Senator Van Hollen: Well, we're urging folks from throughout the country, on a bipartisan basis to reach out. So, for example, the National Governor's Association, bipartisan organization, has written to the Congress asking for $500 billion for the states, and that's exactly what the Heroes Act has in it. It has $500 billion for the states for this year. Then it has additional monies for the states the next year, actually it's $250 billion this year, $250 billion next year, for $500 billion. And also as funds going directly to cities and counties and towns, you know, my guess is at this point, we're going to have to see more pressure from some of these States like Kentucky on these members. And I can tell you when they start seeing budget cuts to their emergency responders, they may be in a little more of a hurry to get something done.
Andrew Schwartz: One thing that you have personally championed is national service. And this is something that you've been pressing the creation of a national service army drawing from AmeriCorps, FEMA and other agencies, Peace Corps. Seems to me that there's awful lot of young people out there right now who are thinking about gap years, who are having a hard time getting jobs who may find the cost of education to be unaffordable right now. Can you tell us about national service and how this fits into plans for recovery?
Senator Van Hollen: Yes. I'm glad you asked about this because together with Senator Markey and Senator Coons and others in the house, we proposed a large expansion of AmeriCorps and other national service programs to meet the moment and really then to be there to take on other national challenges. But of course, right now we're facing a huge one and all the healthcare experts are telling us that we have to ramp up testing and contact tracing, as well as provide other necessary services in response to the pandemic.
Senator Van Hollen: And so, what better way to both do that and address the fact that so many people have lost their jobs right now, or can't get one, then create a mobilization through public service. And so AmeriCorps is a great foundation, but our legislation would essentially increase it by 500,000 people per year, over a three year period, and get them to focus on the public health needs and other national priorities of the moment. We're going to keep pushing for it. I think it's way overdue and this crisis highlights the need to have that kind of civilian volunteer force that you can mobilize for national purposes.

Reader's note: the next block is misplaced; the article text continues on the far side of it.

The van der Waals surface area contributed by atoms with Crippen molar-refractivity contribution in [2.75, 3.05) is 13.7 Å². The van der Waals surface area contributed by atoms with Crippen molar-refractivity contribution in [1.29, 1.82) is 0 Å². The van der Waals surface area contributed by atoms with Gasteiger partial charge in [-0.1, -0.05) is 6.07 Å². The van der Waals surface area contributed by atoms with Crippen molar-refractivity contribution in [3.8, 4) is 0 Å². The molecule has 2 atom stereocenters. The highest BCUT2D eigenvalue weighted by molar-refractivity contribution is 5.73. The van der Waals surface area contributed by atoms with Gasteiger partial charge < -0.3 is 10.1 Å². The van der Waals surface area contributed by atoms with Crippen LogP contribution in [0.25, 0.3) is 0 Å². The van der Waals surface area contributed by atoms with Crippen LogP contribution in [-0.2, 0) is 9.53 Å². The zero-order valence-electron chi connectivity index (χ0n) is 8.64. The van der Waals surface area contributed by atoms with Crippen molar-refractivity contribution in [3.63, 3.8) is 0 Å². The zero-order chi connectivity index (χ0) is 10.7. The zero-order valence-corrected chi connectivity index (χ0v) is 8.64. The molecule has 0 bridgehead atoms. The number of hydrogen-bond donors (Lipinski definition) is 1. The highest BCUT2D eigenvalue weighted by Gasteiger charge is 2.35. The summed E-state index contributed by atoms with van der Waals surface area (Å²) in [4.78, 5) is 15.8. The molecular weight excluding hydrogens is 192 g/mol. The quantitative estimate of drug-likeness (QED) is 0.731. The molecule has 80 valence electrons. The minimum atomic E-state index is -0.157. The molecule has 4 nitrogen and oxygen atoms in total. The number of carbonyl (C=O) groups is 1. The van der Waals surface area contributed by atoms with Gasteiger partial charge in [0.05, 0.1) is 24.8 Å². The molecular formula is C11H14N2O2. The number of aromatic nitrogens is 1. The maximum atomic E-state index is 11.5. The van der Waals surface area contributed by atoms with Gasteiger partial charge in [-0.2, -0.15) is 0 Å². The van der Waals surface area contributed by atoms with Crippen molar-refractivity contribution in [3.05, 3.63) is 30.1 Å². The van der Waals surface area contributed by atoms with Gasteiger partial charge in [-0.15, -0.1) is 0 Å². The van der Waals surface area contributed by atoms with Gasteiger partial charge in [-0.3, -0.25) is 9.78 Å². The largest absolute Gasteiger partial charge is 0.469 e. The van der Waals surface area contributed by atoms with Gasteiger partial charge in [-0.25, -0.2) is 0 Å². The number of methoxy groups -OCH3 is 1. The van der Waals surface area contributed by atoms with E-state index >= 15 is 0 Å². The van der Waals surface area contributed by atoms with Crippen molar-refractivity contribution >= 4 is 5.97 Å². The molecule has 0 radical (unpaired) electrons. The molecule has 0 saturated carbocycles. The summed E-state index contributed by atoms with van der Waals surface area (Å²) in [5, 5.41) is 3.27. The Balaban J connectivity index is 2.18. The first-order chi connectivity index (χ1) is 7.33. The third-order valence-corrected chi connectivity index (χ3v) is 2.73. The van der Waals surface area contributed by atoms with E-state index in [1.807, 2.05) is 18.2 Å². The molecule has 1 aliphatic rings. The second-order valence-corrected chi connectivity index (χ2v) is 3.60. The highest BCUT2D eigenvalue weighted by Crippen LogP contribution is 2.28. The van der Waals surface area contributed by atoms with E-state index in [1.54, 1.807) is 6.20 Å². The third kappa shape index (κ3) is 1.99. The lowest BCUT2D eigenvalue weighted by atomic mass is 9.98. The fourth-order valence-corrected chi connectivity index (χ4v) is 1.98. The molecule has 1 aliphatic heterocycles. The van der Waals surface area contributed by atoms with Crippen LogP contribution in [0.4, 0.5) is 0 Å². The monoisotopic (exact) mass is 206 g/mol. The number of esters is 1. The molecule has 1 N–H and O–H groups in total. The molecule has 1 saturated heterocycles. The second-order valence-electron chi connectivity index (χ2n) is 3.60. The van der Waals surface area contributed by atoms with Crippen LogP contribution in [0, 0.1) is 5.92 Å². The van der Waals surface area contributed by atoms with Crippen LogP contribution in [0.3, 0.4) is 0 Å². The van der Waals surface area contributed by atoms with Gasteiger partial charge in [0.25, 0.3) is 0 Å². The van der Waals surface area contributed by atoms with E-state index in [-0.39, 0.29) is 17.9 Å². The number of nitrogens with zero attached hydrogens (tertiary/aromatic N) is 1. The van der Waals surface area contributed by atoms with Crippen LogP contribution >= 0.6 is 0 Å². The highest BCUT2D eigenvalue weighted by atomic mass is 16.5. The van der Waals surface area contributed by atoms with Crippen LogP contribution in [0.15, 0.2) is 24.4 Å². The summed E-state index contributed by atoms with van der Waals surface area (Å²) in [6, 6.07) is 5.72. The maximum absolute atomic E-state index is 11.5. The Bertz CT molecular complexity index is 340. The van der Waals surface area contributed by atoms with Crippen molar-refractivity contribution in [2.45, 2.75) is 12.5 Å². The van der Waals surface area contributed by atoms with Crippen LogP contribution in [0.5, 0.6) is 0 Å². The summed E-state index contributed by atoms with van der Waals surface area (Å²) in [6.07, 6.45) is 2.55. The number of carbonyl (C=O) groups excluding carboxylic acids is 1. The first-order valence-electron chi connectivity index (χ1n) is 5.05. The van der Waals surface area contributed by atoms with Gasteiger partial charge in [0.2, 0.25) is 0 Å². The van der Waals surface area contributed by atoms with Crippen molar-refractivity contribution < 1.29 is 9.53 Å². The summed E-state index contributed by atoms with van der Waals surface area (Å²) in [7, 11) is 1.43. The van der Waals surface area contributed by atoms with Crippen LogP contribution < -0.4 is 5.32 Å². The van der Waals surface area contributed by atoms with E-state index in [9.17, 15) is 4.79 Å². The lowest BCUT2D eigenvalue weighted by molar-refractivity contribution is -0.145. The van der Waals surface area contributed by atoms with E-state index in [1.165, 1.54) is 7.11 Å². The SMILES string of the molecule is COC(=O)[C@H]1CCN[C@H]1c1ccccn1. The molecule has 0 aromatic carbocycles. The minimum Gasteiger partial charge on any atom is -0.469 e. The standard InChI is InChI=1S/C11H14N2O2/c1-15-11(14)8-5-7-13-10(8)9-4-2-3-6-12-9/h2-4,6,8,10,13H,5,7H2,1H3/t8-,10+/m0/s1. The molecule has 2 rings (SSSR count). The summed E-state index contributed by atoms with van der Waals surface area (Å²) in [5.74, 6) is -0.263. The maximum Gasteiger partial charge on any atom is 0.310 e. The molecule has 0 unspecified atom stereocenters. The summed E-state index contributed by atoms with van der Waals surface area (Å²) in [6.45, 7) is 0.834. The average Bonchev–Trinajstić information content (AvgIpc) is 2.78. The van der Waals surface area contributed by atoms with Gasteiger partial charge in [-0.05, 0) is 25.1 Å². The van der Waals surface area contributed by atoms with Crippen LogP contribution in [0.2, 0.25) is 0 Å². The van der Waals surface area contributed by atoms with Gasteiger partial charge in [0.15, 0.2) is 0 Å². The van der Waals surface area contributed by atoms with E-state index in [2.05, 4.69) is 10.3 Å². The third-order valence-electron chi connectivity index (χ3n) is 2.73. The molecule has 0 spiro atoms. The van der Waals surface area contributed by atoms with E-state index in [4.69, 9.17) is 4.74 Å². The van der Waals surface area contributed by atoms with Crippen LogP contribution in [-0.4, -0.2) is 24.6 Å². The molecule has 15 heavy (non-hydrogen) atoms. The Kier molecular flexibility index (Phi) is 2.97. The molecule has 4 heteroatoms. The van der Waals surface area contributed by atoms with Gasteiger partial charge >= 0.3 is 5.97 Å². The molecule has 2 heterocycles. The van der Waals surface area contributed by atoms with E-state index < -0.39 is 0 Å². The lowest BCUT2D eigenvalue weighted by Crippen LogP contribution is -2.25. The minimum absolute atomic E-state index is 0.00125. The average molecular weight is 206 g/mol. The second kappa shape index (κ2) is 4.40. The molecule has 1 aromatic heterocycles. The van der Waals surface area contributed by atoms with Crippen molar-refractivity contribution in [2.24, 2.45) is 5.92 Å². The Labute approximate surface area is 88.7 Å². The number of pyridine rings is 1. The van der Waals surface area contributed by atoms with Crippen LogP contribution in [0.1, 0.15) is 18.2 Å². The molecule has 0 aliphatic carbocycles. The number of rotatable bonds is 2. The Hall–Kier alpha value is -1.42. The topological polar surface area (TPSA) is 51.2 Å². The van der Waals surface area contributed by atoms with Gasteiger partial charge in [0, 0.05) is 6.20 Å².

Steve Morrison: Thank you for doing that. We have at CSIS the last two years, we've had a commission on strengthening America's health security co-chaired by former Senator Kelly Ayotte and former CDC director, Julie Gerberding. And one of the things that we've been pushing is this COVID crisis response corp. Congressman Ami Bera, California, Democrat of California, and Congresswoman Susan Brooks, Republican of Indiana, have been pushing this particularly hard. And so we're really heartened to see that you've taken this step and anything we can do to help support that, we would welcome that. Can we shift just to some of the issues close to home in Maryland that you've been very active on, particularly around protection issues around the federal workforce, around prisoners and those who work with prisoners, in places of detention, and those that work in the meat processing plants. These are populations have very high vulnerability. Tell us what you've been doing to try to enhance the protection for these vulnerable populations.
Senator Van Hollen: Well, I'll take each of those in order starting with federal employees. We had the push the administration very hard early in this pandemic to put in place a real telework policy. They were very slow in creating any kind of direction to agencies with respect to putting that policy in place. And of course that's really important because we didn't want thousands and thousands of federal employees congregating in offices and spreading the disease or having to travel on the Metro to get to work and spreading the virus further that way. So we've been pushing very hard on that front, as well as trying to make sure that the employee voices are heard within the federal government.
Senator Van Hollen: And I organized a bipartisan letter that included Senator Collins and Senator Murkowski laying out a number of steps. We think the administration still needs to take to put in place the policies that protect federal employees. As you indicated, there are other places where you have large concentrations of people where we've seen the coronavirus catch fire prisons has been one of them. And so I wrote to our Governor, Governor Hogan, urging him to take steps to release those who did not pose a risk to the community, put people in home detention as alternatives. And I'm pleased that he moved in that direction at the federal level, we've been pushing the attorney general to do the same and on the Eastern shore of Maryland, we've also seen an outbreak as part of some of the poultry operations, same as you've seen with meat processing plants and other parts of the country. So we're trying to surge testing in those areas.